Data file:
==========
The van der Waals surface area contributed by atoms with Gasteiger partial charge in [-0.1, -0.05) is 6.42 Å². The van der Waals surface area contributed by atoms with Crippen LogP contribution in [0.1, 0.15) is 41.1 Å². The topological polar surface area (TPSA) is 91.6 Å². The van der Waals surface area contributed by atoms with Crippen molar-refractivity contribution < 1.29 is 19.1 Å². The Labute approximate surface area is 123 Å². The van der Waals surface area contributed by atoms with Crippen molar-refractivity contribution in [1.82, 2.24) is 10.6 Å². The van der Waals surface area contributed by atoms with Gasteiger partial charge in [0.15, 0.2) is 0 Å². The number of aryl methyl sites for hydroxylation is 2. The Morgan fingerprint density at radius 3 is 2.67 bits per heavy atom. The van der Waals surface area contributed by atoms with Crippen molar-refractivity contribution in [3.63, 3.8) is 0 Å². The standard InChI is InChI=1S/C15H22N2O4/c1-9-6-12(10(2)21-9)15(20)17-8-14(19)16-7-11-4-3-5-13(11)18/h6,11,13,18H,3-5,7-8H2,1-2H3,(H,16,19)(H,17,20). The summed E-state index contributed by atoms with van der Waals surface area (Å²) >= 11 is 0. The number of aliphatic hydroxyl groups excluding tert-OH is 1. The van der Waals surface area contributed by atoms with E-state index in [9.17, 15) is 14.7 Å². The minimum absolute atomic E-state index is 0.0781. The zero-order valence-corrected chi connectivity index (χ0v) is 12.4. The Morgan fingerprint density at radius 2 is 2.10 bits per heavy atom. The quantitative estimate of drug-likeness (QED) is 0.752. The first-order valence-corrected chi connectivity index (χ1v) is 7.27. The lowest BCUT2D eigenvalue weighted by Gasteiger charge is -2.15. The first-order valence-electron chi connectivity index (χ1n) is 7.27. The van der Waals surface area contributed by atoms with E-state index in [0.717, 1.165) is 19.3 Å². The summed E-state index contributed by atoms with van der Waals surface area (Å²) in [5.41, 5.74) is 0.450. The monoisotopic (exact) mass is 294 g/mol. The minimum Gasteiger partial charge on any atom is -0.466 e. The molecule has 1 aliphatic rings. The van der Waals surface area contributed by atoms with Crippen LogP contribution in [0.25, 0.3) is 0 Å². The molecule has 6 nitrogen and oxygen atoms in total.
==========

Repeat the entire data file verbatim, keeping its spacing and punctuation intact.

The van der Waals surface area contributed by atoms with Gasteiger partial charge in [-0.1, -0.05) is 6.42 Å². The van der Waals surface area contributed by atoms with Crippen LogP contribution in [0.1, 0.15) is 41.1 Å². The topological polar surface area (TPSA) is 91.6 Å². The van der Waals surface area contributed by atoms with Crippen molar-refractivity contribution < 1.29 is 19.1 Å². The Labute approximate surface area is 123 Å². The van der Waals surface area contributed by atoms with Crippen molar-refractivity contribution in [1.82, 2.24) is 10.6 Å². The van der Waals surface area contributed by atoms with Gasteiger partial charge in [0.15, 0.2) is 0 Å². The number of aryl methyl sites for hydroxylation is 2. The Morgan fingerprint density at radius 3 is 2.67 bits per heavy atom. The van der Waals surface area contributed by atoms with Crippen molar-refractivity contribution in [3.63, 3.8) is 0 Å². The standard InChI is InChI=1S/C15H22N2O4/c1-9-6-12(10(2)21-9)15(20)17-8-14(19)16-7-11-4-3-5-13(11)18/h6,11,13,18H,3-5,7-8H2,1-2H3,(H,16,19)(H,17,20). The summed E-state index contributed by atoms with van der Waals surface area (Å²) >= 11 is 0. The number of aliphatic hydroxyl groups excluding tert-OH is 1. The van der Waals surface area contributed by atoms with E-state index in [9.17, 15) is 14.7 Å². The minimum absolute atomic E-state index is 0.0781. The zero-order valence-corrected chi connectivity index (χ0v) is 12.4. The Morgan fingerprint density at radius 2 is 2.10 bits per heavy atom. The quantitative estimate of drug-likeness (QED) is 0.752. The first-order valence-corrected chi connectivity index (χ1v) is 7.27. The lowest BCUT2D eigenvalue weighted by Gasteiger charge is -2.15. The first-order valence-electron chi connectivity index (χ1n) is 7.27. The van der Waals surface area contributed by atoms with E-state index in [0.717, 1.165) is 19.3 Å². The summed E-state index contributed by atoms with van der Waals surface area (Å²) in [5.41, 5.74) is 0.450. The monoisotopic (exact) mass is 294 g/mol. The minimum Gasteiger partial charge on any atom is -0.466 e. The molecule has 1 aliphatic rings. The van der Waals surface area contributed by atoms with Crippen LogP contribution in [0.25, 0.3) is 0 Å². The molecule has 6 nitrogen and oxygen atoms in total.